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I have searched for this question online and I've seen a variety of answers, most of which are non-technical and simply this is a bad idea and I would never do this without any rational to back it up. I am looking for a concrete technical reason why this should not be done. I want to run the coax from the LNB (Dish Network) and the coax for the Internet (Comcast) over the same coax cable that enters my house.

I do have a DOCSIS 3.0 modem (SB6120) and I know the frequencies range from 5MHz to 1000MHz while the signal coming out of the Dish Network LNB is on the L-Band around 950MHz to 2300MHz, so yes there potential for overlap; however, it seems that my downstream channels are all in the 600MHz range and my upstream channels are in the 20MHz to 40MHz range. Assuming my cable modem keeps the same channels so there is no interference, is it possible to these two services to share a coax entering my home if I use a diplxer to combine them going into the house, and another to split them when the are in the house? Are there other considerations such as power levels that I am not thinking about?

Link to the diplexer I purchased 2 of: http://www.amazon.com/dp/B0018BS728/ref=pe_385040_30332200_pe_309540_26725410_item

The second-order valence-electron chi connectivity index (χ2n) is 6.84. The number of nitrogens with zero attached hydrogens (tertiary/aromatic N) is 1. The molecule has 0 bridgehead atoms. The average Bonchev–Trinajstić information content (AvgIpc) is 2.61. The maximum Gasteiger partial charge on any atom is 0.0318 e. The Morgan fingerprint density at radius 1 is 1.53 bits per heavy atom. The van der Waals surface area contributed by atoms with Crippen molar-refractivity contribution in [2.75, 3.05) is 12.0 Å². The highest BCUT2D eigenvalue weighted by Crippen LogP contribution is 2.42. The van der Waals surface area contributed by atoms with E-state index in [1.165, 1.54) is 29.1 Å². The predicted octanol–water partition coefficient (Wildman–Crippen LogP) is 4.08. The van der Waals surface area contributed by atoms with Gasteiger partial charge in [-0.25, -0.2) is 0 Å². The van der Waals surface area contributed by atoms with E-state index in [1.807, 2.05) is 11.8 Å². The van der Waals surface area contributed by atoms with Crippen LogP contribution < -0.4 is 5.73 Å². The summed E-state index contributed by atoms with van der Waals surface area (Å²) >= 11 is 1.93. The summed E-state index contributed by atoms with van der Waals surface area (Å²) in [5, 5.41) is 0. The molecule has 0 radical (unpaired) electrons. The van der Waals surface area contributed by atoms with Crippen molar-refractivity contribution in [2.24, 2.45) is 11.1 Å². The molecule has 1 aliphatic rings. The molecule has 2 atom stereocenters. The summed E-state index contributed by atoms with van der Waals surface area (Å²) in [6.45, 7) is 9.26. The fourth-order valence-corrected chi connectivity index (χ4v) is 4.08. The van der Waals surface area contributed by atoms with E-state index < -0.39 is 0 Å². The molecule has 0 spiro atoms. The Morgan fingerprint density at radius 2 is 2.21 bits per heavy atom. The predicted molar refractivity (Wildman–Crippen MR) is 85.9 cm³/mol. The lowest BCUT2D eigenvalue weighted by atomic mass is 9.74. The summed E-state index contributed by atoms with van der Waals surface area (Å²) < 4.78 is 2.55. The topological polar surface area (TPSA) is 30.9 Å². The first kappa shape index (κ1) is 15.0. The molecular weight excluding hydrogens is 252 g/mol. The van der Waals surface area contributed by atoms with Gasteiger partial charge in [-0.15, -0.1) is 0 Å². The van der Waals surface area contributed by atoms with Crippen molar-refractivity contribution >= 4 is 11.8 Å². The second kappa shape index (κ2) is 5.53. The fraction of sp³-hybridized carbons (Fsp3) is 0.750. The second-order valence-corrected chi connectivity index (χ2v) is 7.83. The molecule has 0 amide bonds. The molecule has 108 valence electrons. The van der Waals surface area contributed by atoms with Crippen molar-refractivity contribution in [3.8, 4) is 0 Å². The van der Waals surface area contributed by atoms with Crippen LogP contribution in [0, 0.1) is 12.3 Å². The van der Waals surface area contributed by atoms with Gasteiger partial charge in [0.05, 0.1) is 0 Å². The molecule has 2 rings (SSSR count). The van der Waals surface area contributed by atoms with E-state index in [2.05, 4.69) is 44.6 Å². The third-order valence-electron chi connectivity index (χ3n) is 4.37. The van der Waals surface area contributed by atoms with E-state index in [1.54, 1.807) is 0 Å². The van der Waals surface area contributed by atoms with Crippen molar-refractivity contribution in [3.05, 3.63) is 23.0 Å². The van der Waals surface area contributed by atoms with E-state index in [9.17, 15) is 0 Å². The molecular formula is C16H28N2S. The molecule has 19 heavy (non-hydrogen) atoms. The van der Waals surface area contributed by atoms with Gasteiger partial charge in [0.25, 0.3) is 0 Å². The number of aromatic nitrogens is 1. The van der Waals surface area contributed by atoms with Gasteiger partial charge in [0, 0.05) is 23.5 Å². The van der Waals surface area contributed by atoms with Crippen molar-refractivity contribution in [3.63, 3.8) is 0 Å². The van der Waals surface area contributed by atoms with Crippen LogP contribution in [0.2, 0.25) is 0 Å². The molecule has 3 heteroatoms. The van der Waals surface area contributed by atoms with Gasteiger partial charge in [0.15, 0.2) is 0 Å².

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No. Do not even think of doing this. There are huge safety issues. How is the LNB going to get power?

The LNB gets its power from the receiver or set-top box inside the house. This phantom power is sent "up" the same coaxial cable that carries the received signals "down" to the receiver, eliminating the need for a separate power cable. -- Wikipedia.org

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  • I knew the receiver powered the LNB, but I didn't believe the power levels were that high (I of course have no idea where/why I made this assumption). I am curious then, why does anyone sell these diplexers then? Jan 14, 2014 at 13:19
  • Furthermore I see the model diplexer I purchased has a DC block on the CATV side. Jan 14, 2014 at 17:47
  • @FredThomsen That might solve some of the issue. Does it pass the DC to the satellite side? Jan 14, 2014 at 22:38
  • Yes, there is DC passthrough on the satellite side. Jan 15, 2014 at 13:22
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I did end up going this route, and I can confirm it works just fine, as the frequency range doesn't overlap and the diplexer only passes the power through one side. I also added a dc block for the cable modem feed on each end due to extra paranoia. The only issue I can foresee with this setup is that DOSCIS 3.0 frequencies can be greater than 1GHz and then there would be issues with the frequency ranges overlapping if my ISP decided to use those channels on the downlink.

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